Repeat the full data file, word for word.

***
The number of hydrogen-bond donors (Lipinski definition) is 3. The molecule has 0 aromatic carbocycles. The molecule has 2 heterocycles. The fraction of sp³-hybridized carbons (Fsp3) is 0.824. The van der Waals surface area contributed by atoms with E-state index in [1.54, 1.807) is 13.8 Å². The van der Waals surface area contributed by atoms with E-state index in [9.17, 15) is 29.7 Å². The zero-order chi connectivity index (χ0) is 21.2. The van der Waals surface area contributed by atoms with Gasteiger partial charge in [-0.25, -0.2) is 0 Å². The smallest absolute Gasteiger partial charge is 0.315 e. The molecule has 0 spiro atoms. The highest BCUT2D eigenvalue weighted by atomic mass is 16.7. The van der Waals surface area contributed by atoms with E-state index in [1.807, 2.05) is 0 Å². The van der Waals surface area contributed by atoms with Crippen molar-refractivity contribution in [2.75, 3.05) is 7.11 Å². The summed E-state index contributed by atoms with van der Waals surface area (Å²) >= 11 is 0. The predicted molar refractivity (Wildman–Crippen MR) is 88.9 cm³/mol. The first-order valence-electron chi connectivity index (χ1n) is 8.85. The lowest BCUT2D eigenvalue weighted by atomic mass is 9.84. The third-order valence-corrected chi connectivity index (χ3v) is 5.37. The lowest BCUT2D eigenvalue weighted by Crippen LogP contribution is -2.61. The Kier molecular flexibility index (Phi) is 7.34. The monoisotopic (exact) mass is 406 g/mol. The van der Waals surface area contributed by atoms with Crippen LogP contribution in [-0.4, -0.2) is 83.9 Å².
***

The number of hydrogen-bond donors (Lipinski definition) is 3. The molecule has 0 aromatic carbocycles. The molecule has 2 heterocycles. The fraction of sp³-hybridized carbons (Fsp3) is 0.824. The van der Waals surface area contributed by atoms with E-state index in [1.54, 1.807) is 13.8 Å². The van der Waals surface area contributed by atoms with E-state index in [9.17, 15) is 29.7 Å². The zero-order chi connectivity index (χ0) is 21.2. The van der Waals surface area contributed by atoms with Gasteiger partial charge in [-0.25, -0.2) is 0 Å². The smallest absolute Gasteiger partial charge is 0.315 e. The molecule has 0 spiro atoms. The highest BCUT2D eigenvalue weighted by atomic mass is 16.7. The van der Waals surface area contributed by atoms with E-state index in [1.807, 2.05) is 0 Å². The van der Waals surface area contributed by atoms with Crippen molar-refractivity contribution in [2.75, 3.05) is 7.11 Å². The summed E-state index contributed by atoms with van der Waals surface area (Å²) >= 11 is 0. The predicted molar refractivity (Wildman–Crippen MR) is 88.9 cm³/mol. The first-order valence-electron chi connectivity index (χ1n) is 8.85. The lowest BCUT2D eigenvalue weighted by atomic mass is 9.84. The third-order valence-corrected chi connectivity index (χ3v) is 5.37. The lowest BCUT2D eigenvalue weighted by Crippen LogP contribution is -2.61. The Kier molecular flexibility index (Phi) is 7.34. The monoisotopic (exact) mass is 406 g/mol. The van der Waals surface area contributed by atoms with Crippen LogP contribution in [-0.4, -0.2) is 83.9 Å².